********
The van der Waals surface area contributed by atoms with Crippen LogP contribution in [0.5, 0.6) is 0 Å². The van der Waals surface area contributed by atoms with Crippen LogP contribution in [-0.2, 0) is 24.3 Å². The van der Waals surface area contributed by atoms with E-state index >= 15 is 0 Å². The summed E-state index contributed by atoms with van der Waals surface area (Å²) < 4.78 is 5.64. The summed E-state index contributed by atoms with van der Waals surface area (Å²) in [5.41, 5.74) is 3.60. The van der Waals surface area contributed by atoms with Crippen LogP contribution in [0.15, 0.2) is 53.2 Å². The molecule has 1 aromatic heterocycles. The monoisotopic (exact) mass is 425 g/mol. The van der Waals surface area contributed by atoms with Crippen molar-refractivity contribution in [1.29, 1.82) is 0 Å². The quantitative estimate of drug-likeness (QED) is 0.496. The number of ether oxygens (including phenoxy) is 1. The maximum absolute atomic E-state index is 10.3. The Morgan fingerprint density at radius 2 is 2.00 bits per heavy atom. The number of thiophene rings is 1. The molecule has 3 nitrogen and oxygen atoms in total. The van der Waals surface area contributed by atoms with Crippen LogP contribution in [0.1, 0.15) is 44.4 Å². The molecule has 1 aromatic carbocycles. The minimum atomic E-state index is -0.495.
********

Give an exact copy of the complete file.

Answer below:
The van der Waals surface area contributed by atoms with Crippen LogP contribution in [0.5, 0.6) is 0 Å². The van der Waals surface area contributed by atoms with Crippen LogP contribution in [-0.2, 0) is 24.3 Å². The van der Waals surface area contributed by atoms with E-state index >= 15 is 0 Å². The summed E-state index contributed by atoms with van der Waals surface area (Å²) < 4.78 is 5.64. The summed E-state index contributed by atoms with van der Waals surface area (Å²) in [5.41, 5.74) is 3.60. The van der Waals surface area contributed by atoms with Crippen LogP contribution in [0.15, 0.2) is 53.2 Å². The molecule has 1 aromatic heterocycles. The monoisotopic (exact) mass is 425 g/mol. The van der Waals surface area contributed by atoms with Crippen molar-refractivity contribution in [1.29, 1.82) is 0 Å². The quantitative estimate of drug-likeness (QED) is 0.496. The number of ether oxygens (including phenoxy) is 1. The maximum absolute atomic E-state index is 10.3. The Morgan fingerprint density at radius 2 is 2.00 bits per heavy atom. The number of thiophene rings is 1. The molecule has 3 nitrogen and oxygen atoms in total. The van der Waals surface area contributed by atoms with Crippen LogP contribution in [0.1, 0.15) is 44.4 Å². The molecule has 1 aromatic carbocycles. The minimum atomic E-state index is -0.495.